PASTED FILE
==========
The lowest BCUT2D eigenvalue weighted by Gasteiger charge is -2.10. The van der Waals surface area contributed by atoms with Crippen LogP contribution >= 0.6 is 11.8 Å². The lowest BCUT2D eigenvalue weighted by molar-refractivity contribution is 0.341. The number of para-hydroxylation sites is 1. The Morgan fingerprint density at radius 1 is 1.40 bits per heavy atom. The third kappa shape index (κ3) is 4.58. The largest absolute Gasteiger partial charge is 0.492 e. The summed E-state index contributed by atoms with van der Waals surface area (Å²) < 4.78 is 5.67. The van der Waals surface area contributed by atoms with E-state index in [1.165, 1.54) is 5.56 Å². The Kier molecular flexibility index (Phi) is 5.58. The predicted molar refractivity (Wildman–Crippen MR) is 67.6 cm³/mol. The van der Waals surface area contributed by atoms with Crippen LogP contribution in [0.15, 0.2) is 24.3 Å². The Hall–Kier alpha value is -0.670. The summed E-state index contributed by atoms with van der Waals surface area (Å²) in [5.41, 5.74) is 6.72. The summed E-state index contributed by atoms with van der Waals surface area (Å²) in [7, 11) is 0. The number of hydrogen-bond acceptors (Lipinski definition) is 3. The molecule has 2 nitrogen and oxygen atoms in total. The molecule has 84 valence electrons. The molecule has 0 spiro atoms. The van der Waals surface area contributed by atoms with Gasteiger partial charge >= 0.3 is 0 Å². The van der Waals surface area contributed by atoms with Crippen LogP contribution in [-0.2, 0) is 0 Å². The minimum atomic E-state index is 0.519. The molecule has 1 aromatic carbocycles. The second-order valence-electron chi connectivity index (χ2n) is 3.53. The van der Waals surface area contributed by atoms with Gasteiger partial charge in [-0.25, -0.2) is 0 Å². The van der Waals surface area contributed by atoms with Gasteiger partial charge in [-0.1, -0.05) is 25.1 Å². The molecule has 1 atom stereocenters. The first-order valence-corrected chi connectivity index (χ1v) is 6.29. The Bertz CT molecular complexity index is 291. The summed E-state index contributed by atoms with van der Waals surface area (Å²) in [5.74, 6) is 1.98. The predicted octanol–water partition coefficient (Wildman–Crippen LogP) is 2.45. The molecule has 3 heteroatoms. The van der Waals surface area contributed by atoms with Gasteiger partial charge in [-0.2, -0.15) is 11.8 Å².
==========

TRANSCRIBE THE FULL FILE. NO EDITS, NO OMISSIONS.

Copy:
The lowest BCUT2D eigenvalue weighted by Gasteiger charge is -2.10. The van der Waals surface area contributed by atoms with Crippen LogP contribution >= 0.6 is 11.8 Å². The lowest BCUT2D eigenvalue weighted by molar-refractivity contribution is 0.341. The number of para-hydroxylation sites is 1. The Morgan fingerprint density at radius 1 is 1.40 bits per heavy atom. The third kappa shape index (κ3) is 4.58. The largest absolute Gasteiger partial charge is 0.492 e. The summed E-state index contributed by atoms with van der Waals surface area (Å²) < 4.78 is 5.67. The van der Waals surface area contributed by atoms with E-state index in [1.165, 1.54) is 5.56 Å². The Kier molecular flexibility index (Phi) is 5.58. The predicted molar refractivity (Wildman–Crippen MR) is 67.6 cm³/mol. The van der Waals surface area contributed by atoms with Crippen LogP contribution in [0.15, 0.2) is 24.3 Å². The Hall–Kier alpha value is -0.670. The summed E-state index contributed by atoms with van der Waals surface area (Å²) in [5.41, 5.74) is 6.72. The summed E-state index contributed by atoms with van der Waals surface area (Å²) in [7, 11) is 0. The number of hydrogen-bond acceptors (Lipinski definition) is 3. The molecule has 2 nitrogen and oxygen atoms in total. The molecule has 84 valence electrons. The molecule has 0 spiro atoms. The van der Waals surface area contributed by atoms with Gasteiger partial charge >= 0.3 is 0 Å². The van der Waals surface area contributed by atoms with Crippen LogP contribution in [-0.2, 0) is 0 Å². The minimum atomic E-state index is 0.519. The molecule has 1 aromatic carbocycles. The second-order valence-electron chi connectivity index (χ2n) is 3.53. The van der Waals surface area contributed by atoms with Gasteiger partial charge in [-0.25, -0.2) is 0 Å². The van der Waals surface area contributed by atoms with Gasteiger partial charge in [-0.1, -0.05) is 25.1 Å². The molecule has 1 atom stereocenters. The first-order valence-corrected chi connectivity index (χ1v) is 6.29. The Bertz CT molecular complexity index is 291. The summed E-state index contributed by atoms with van der Waals surface area (Å²) in [5.74, 6) is 1.98. The predicted octanol–water partition coefficient (Wildman–Crippen LogP) is 2.45. The molecule has 3 heteroatoms. The van der Waals surface area contributed by atoms with Gasteiger partial charge in [-0.2, -0.15) is 11.8 Å².